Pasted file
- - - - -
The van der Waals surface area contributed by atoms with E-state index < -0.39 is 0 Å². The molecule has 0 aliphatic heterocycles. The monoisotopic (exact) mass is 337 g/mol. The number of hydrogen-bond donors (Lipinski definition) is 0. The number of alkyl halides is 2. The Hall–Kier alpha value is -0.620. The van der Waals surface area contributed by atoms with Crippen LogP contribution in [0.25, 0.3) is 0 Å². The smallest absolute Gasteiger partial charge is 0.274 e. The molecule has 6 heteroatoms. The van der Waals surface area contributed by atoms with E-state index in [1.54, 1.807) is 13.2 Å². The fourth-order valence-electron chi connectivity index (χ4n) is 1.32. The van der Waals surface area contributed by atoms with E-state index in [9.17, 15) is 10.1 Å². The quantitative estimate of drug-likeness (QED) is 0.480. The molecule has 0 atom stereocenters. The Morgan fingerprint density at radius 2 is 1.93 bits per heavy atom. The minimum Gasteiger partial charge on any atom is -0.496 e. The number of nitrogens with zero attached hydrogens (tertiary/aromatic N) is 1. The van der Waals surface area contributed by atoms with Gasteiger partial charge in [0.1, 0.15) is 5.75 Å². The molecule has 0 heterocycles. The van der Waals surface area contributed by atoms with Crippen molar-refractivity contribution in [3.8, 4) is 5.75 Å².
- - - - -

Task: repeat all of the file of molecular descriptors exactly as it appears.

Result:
The van der Waals surface area contributed by atoms with E-state index < -0.39 is 0 Å². The molecule has 0 aliphatic heterocycles. The monoisotopic (exact) mass is 337 g/mol. The number of hydrogen-bond donors (Lipinski definition) is 0. The number of alkyl halides is 2. The Hall–Kier alpha value is -0.620. The van der Waals surface area contributed by atoms with Crippen LogP contribution in [0.25, 0.3) is 0 Å². The smallest absolute Gasteiger partial charge is 0.274 e. The molecule has 6 heteroatoms. The van der Waals surface area contributed by atoms with E-state index in [1.54, 1.807) is 13.2 Å². The fourth-order valence-electron chi connectivity index (χ4n) is 1.32. The van der Waals surface area contributed by atoms with E-state index in [9.17, 15) is 10.1 Å². The quantitative estimate of drug-likeness (QED) is 0.480. The molecule has 0 atom stereocenters. The Morgan fingerprint density at radius 2 is 1.93 bits per heavy atom. The minimum Gasteiger partial charge on any atom is -0.496 e. The number of nitrogens with zero attached hydrogens (tertiary/aromatic N) is 1. The van der Waals surface area contributed by atoms with Gasteiger partial charge in [0.1, 0.15) is 5.75 Å². The molecule has 0 heterocycles. The van der Waals surface area contributed by atoms with Crippen molar-refractivity contribution in [3.8, 4) is 5.75 Å².